At the last Budget the Government launched a consultation, which closes Friday, on how to bring in tax relief for those investing in social enterprise. The Government’s aim of the tax break is clear: to encourage private investment in social enterprise and help it to become self-sustaining in the long term.
It proposes that individual investors be allowed to make social investment tax relief investments of up to £1m a year in regulated social sector organisations – charities, community benefit societies and community interest companies. Investors will be able to claim back up to 30% of their investment against their income tax or capital gains tax liabilities.
In a recent blog post for Public Finance
, Dan Corry, a former head of public policy for No.10 Downing Street put on his Treasury hat to pick apart the case for the tax break. For the Treasury to get behind the Social Investment Tax Relief (SITR), the argument needs to show that the money foregone – the taxpayer's shilling – is well spent.
The Enterprise Investment Scheme
(EIS) – a similar tax break, which gives tax relief for investments in shares in qualifying companies, and for investing in Venture Capital Trusts that invest in smaller, high-risk companies – is buttressed by the view that the firms investors support will grow to scale, producing wealth, jobs, and more tax revenue.
But a tax break on social investment is not as clear cut. "Unless they are quasi-business type social enterprises, we would not expect to see enormous growth in individual social enterprises, nor are the investors likely to be taking massive risks in return for a (rare) but potentially enormous upside as is the model in venture capital", says Corry.
In this light, SITR is more a question of “subsidising the investor to take a sub-market return because we think there’s a social benefit to doing so at both an individual not-for-profit level and for society and the economy as a whole” Corry adds.
And, if SITR is to be bolstered by the argument that there is a large social benefit to come from its implementation, the treasury, investors and social enterprises alike will need to be both committed to and convinced of the cause.
Trust me I'm a social enterprise
UnLtd and Big Society Capital have drawn attention to a pressing need to cultivate trust around social enterprise and the promise of social gain, and recently hosted a roundtable discussion on ‘trust engines’: mechanisms that allow social entrepreneurs to articulate, evidence and then protect the social value and social purpose of their organisations.
In a recent article on Pioneers Post Dan Lehner head of ventures at UnLtd highlighted the need to introduce greater clarity into the social enterprise space. "Perhaps more than any other - one conundrum still stands out: namely “what kind of companies should represent eligible investments for SITR?” says Lehner.
Currently the proposed position is that the relief be applied when investment is made into a charity, community interest company or community benefit society. But, the treasury consultation paper talks about only giving a tax break where the social enterprises receiving investment 'are becoming commercial' (para 4.8).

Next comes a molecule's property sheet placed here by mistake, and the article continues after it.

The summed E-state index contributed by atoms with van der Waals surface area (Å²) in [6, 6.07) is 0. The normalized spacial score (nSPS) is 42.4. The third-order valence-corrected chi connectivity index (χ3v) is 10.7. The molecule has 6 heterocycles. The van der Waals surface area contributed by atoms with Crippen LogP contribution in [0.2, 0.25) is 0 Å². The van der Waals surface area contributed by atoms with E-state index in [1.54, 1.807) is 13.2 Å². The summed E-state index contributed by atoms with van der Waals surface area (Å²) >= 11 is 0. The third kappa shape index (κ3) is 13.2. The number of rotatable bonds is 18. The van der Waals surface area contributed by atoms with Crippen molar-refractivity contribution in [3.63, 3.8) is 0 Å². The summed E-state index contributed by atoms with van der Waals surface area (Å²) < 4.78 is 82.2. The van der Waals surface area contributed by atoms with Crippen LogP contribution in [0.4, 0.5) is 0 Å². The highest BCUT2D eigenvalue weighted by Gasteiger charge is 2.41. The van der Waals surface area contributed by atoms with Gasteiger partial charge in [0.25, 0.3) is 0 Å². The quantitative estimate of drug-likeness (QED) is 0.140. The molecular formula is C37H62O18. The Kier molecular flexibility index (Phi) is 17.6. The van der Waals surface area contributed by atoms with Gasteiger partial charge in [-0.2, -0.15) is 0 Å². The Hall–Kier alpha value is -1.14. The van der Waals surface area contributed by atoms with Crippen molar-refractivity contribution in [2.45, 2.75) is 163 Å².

There is a need for clarity around what counts as social investment, but Big Society Capital have argued in their proposals for SITR that the scope is too narrow. In a response to the consultation made public last week, Big Society Capital said it approved of the basic structure of the tax relief proposed by government, but that it wanted several changes to make it work more effectively.
Limits and exclusions
A key theme in Big Society Capital's response is that the the proposed details are too limiting. One proposal is to allow investment in social impact bonds, which do not currently use community interest companies, community benefit societies or charity legal structures.
BSC have also proposed that the Government should allow unsecured loans to qualify for the tax relief contending with the current proposal for loans to qualify only where there is a specific link between the return on the investment and the success of the organisation.
Nick O’Donohoe, chief executive of Big Society Capital, said in a statement accompanying the response: "The Government’s commitment to establishing a social investment tax relief is a timely initiative with the potential to transform the social investment market.
"However, getting the terms of the tax relief right will be essential and there are some critical issues that still need to be addressed if it is to be effective."
A principal concern for Co-operatives UK is that bona fide co-operative societies do not currently qualify for the relief. Another concern the body outlines is that the exclusion of IPS
co-operatives could have a perverse incentive for enterprises to register as community benefit societies in order to qualify for investment tax relief, where the co-operative society form may be more appropriate.
Dan Corry also points out that among the Community Interest Companies (CICs), Community Benefit Societies (Bencoms) and charities that qualify for the tax break "only those with fewer than 250 employees seem likely to benefit". This creates a barrier for larger charities with social enterprise arms seeking to benefit from SITR.
A key concern highlighted by Corry is that, if technical issues of the tax break are not sufficiently tackled, “it is relatively easy to see lots of would-have-been firms turning themselves into social enterprises to jump through this loophole.”
Over the coming weeks, as working groups contend with a range of taxing issues, legal structures, and technical conundrums, diverse organisations and individuals operating in the social economy will wait to see in what shape SITR emerges from the consultation.
The consultation on the Social Investment Tax Relief closes for submissions on Friday 6 September.